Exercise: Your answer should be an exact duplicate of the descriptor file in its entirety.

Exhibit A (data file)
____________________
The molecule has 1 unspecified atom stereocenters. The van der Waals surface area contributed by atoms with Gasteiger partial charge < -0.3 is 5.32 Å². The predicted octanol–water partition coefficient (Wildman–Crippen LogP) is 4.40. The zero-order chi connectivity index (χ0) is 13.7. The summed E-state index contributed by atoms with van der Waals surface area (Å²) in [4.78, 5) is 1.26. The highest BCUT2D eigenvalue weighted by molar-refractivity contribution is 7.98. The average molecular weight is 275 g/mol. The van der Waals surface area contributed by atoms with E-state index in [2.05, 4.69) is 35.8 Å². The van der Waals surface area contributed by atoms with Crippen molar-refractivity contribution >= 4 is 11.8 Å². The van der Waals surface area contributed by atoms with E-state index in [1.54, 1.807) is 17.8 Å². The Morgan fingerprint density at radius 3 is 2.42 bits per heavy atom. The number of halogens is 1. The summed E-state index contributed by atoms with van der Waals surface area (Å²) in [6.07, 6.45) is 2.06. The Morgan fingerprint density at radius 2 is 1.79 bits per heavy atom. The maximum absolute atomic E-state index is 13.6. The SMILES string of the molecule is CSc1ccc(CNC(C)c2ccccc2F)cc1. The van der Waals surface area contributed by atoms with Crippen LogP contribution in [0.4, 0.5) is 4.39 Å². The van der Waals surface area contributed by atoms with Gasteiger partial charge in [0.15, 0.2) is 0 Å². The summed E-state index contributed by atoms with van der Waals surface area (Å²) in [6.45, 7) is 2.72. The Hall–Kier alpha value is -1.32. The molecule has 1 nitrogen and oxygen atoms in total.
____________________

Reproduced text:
The molecule has 1 unspecified atom stereocenters. The van der Waals surface area contributed by atoms with Gasteiger partial charge < -0.3 is 5.32 Å². The predicted octanol–water partition coefficient (Wildman–Crippen LogP) is 4.40. The zero-order chi connectivity index (χ0) is 13.7. The summed E-state index contributed by atoms with van der Waals surface area (Å²) in [4.78, 5) is 1.26. The highest BCUT2D eigenvalue weighted by molar-refractivity contribution is 7.98. The average molecular weight is 275 g/mol. The van der Waals surface area contributed by atoms with E-state index in [2.05, 4.69) is 35.8 Å². The van der Waals surface area contributed by atoms with Crippen molar-refractivity contribution >= 4 is 11.8 Å². The van der Waals surface area contributed by atoms with E-state index in [1.54, 1.807) is 17.8 Å². The Morgan fingerprint density at radius 3 is 2.42 bits per heavy atom. The number of halogens is 1. The summed E-state index contributed by atoms with van der Waals surface area (Å²) in [6.07, 6.45) is 2.06. The Morgan fingerprint density at radius 2 is 1.79 bits per heavy atom. The maximum absolute atomic E-state index is 13.6. The SMILES string of the molecule is CSc1ccc(CNC(C)c2ccccc2F)cc1. The van der Waals surface area contributed by atoms with Crippen LogP contribution in [0.4, 0.5) is 4.39 Å². The van der Waals surface area contributed by atoms with Gasteiger partial charge in [0.15, 0.2) is 0 Å². The summed E-state index contributed by atoms with van der Waals surface area (Å²) in [6.45, 7) is 2.72. The Hall–Kier alpha value is -1.32. The molecule has 1 nitrogen and oxygen atoms in total.